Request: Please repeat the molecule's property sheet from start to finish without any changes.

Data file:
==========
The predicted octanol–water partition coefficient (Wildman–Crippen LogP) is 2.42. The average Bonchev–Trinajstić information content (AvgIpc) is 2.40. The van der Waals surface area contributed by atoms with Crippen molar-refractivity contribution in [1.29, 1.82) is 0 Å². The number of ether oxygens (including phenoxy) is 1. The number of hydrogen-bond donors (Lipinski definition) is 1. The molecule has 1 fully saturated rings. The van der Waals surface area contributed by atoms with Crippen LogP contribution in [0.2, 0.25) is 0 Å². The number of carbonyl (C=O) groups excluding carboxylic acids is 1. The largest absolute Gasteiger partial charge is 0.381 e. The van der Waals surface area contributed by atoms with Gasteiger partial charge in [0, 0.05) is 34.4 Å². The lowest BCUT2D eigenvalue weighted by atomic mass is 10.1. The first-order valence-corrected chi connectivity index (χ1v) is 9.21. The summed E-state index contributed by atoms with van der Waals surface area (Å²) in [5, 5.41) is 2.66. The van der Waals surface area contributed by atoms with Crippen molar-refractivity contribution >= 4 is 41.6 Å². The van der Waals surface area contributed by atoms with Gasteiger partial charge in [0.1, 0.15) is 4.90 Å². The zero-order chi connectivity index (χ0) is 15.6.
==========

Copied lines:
The predicted octanol–water partition coefficient (Wildman–Crippen LogP) is 2.42. The average Bonchev–Trinajstić information content (AvgIpc) is 2.40. The van der Waals surface area contributed by atoms with Crippen molar-refractivity contribution in [1.29, 1.82) is 0 Å². The number of ether oxygens (including phenoxy) is 1. The number of hydrogen-bond donors (Lipinski definition) is 1. The molecule has 1 fully saturated rings. The van der Waals surface area contributed by atoms with Crippen LogP contribution in [0.2, 0.25) is 0 Å². The number of carbonyl (C=O) groups excluding carboxylic acids is 1. The largest absolute Gasteiger partial charge is 0.381 e. The van der Waals surface area contributed by atoms with Gasteiger partial charge in [0, 0.05) is 34.4 Å². The lowest BCUT2D eigenvalue weighted by atomic mass is 10.1. The first-order valence-corrected chi connectivity index (χ1v) is 9.21. The summed E-state index contributed by atoms with van der Waals surface area (Å²) in [5, 5.41) is 2.66. The van der Waals surface area contributed by atoms with Crippen molar-refractivity contribution >= 4 is 41.6 Å². The van der Waals surface area contributed by atoms with Gasteiger partial charge in [0.1, 0.15) is 4.90 Å². The zero-order chi connectivity index (χ0) is 15.6.